Shireen Abu Akleh: Lawyers submit complaint to ICC over Palestinian journalist's killing

Shireen Abu Akleh: Lawyers submit complaint to ICC over Palestinian journalist's killing
3 min read
20 September, 2022
A complaint has been submitted to the ICC by a group of lawyers over veteran journalist Shireen Abu Akleh's killing last May by Israeli forces.
The complaint over Shireen Abu Akleh's killing was delivered to the ICC's Office of the Prosecutor on Tuesday [Twitter/@ShireenNasri-file photo]

A complaint over the killing of veteran Palestinian-American journalist Shireen Abu Akleh was submitted to the International Criminal Court (ICC) on Tuesday.

A press conference to announce the complaint's submission began at 11am local time in The Hague in the Netherlands, with the International Centre of Justice for Palestinians (ICJP) saying "lawyers intended to hand-deliver" it prior to the conference.

The meeting features lawyers from Bindmans LLP and Doughty Street Chambers, plus representatives from the ICJP, International Federation of Journalists and Palestinian Journalists' Syndicate.

"The victims in our complaints, including Shireen Abu Akleh's family, have entrusted us to bring what happened to them to the attention of the International Criminal Court," ICJP director and Bindmans partner Tayab Ali said in a press release.

"Despite the vast amount of evidence pointing to the unlawful killing of Shireen at the hands of an Israeli soldier, she continues to be denied the basic right of a proper independent investigation and for anyone to be held accountable for her killing."

Renowned Al Jazeera reporter Abu Akleh, 51, was shot dead as she covered an Israeli military raid at Jenin refugee camp in the occupied West Bank on 11 May.

The complaint, which was set to be delivered to the ICC's Office of the Prosecutor (OTP), also concerns Al Jazeera producer Ali Samoudi, who was shot and wounded in the same incident but survived.

It comes after a "communication" was filed with the ICC in April calling on the OTP to launch a probe of the "systematic targeting of Palestinian journalists… and media infrastructure", the ICJP said in its press release.

The ICJP said these media workers include Ahmed Abu Hussein, Yaser Murtaja, Muath Amarneh and Nedal Eshtayeh and that "all journalists represented in both complaints were wearing clearly marked PRESS vests at the time they were targeted".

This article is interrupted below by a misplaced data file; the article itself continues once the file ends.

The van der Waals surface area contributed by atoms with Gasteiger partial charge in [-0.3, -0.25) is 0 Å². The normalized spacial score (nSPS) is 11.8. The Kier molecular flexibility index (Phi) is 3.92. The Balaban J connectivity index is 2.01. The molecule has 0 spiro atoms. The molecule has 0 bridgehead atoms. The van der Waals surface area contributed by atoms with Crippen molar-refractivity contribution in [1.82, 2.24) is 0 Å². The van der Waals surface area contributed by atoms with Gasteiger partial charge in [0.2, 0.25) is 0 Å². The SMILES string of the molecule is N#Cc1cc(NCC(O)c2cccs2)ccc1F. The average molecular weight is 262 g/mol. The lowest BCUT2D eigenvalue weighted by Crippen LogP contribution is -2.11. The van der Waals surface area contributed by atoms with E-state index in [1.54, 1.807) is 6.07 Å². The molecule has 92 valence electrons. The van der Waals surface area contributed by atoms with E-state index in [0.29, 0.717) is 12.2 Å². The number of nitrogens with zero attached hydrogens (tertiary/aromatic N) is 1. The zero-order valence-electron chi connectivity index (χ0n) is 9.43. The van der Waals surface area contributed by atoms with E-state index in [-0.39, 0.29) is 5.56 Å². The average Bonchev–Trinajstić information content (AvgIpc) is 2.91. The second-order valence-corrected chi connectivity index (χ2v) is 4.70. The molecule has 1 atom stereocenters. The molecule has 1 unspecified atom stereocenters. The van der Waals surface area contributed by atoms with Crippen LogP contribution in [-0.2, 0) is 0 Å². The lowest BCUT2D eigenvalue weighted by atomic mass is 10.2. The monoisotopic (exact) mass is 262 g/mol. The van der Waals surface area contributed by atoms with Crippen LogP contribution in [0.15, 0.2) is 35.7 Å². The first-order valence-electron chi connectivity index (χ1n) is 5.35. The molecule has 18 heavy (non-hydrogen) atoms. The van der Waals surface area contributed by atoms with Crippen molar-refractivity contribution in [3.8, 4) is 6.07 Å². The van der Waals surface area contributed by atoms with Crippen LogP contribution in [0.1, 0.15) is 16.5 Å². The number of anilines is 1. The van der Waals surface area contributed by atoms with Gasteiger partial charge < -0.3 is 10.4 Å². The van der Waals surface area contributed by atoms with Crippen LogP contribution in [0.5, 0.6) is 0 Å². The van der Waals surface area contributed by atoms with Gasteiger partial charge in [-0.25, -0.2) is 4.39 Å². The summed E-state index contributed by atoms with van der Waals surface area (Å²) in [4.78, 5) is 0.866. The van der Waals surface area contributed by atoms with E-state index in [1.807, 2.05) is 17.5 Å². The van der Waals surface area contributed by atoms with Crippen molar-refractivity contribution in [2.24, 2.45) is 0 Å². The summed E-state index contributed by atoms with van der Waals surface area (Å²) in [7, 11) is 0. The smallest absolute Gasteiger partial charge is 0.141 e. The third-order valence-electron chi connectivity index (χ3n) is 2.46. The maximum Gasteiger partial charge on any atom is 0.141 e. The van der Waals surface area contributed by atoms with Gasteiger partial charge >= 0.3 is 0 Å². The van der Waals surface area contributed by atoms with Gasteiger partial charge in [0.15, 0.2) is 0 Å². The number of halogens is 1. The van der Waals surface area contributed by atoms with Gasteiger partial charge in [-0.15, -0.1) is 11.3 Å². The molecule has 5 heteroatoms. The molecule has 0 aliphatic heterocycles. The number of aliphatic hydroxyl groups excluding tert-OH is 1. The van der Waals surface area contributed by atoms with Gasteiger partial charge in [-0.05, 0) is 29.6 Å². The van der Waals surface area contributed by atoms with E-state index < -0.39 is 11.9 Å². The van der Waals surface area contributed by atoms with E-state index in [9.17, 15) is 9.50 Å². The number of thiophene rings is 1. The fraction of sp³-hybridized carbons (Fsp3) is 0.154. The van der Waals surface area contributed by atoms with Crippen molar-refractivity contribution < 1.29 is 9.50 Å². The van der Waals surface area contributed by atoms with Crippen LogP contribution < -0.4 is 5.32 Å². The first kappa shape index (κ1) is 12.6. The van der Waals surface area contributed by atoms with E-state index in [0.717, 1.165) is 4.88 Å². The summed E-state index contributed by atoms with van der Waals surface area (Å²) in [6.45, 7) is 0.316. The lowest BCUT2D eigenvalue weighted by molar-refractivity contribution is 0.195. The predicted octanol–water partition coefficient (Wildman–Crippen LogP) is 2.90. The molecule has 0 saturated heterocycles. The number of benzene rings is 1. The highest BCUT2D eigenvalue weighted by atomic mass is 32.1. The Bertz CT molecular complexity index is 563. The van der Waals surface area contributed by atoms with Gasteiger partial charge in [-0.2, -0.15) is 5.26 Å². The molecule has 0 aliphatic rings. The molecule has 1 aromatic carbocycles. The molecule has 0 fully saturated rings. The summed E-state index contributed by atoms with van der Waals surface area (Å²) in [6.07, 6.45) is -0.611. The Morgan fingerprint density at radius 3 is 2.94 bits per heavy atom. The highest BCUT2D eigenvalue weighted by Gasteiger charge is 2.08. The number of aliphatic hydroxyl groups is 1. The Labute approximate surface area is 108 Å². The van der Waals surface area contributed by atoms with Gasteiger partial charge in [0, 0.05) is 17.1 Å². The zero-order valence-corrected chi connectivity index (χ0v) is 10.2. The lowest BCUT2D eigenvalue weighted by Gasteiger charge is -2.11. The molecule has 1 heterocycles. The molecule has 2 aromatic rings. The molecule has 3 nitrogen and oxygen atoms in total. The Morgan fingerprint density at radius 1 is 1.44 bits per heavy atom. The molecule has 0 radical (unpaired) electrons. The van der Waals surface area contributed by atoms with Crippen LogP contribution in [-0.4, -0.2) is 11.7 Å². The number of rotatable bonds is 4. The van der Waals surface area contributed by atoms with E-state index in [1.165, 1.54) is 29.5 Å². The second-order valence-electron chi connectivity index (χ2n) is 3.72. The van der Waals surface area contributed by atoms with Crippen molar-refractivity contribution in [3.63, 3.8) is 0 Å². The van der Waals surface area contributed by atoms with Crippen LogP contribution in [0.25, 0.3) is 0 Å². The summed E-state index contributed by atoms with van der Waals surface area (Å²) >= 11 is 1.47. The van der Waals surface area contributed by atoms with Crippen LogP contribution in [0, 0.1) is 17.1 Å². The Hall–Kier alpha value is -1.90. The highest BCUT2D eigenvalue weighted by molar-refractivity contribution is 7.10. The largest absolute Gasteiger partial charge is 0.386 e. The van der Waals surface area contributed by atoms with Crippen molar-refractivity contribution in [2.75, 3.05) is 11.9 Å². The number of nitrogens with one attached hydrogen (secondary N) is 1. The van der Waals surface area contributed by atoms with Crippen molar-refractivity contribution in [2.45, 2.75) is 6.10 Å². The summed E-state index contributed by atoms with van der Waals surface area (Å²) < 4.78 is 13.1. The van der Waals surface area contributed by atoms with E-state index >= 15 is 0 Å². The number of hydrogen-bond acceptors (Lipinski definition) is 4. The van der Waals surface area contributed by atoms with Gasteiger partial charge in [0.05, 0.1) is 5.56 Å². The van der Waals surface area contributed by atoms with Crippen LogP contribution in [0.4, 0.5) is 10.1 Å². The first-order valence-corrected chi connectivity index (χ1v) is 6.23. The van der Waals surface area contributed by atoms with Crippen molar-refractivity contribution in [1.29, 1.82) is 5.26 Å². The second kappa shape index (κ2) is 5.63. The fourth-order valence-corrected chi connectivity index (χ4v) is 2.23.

It added that lawyers from Bindmans and Doughty Street Chambers are representing the victims, journalists and human rights groups.

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An ICJP spokesperson told The New Arab "we believe that a proper independent and impartial investigation" into the Abu Akleh and Samoudi incident "would serve to strengthen the evidence in front of the OTP regarding the systematic targeting of journalists and media infrastructure in the Occupied Palestinian Territory".

Tayab Ali said in the ICJP's press release: "A free press is the cornerstone of a democracy. Journalists are crucial in holding governments that violate international law to account. Israel's systematic targeting of journalists cannot be allowed to continue.

"We call on the OTP to meet with the victims and investigate the crimes alleged in our complaints.

"There cannot be a more important time than now for the ICC and international community to send a clear signal to Israel that it cannot continue to act with impunity."

The Abu Akleh family, Samoudi and journalist Shatha Hanaysha, who was next to Abu Akleh when she was shot, asked for Tuesday's complaint to be submitted.

Shireen's brother Anton Abu Akleh is to address the press conference, representing her family.

Palestinian legal rights group Al-Haq and the Forensic Architecture research agency will discuss results from their forensic investigation of Abu Akleh's killing.

The complaint comes after Palestinian Authority (PA) Foreign Minister Riyad Al-Maliki in May told Turkish news agency Anadolu the PA had "submitted a file" about Abu Akleh's killing "alongside other Israeli violations" to the ICC prosecutor.

That month, Al Jazeera also said it would file a case to the ICC over its reporter's death.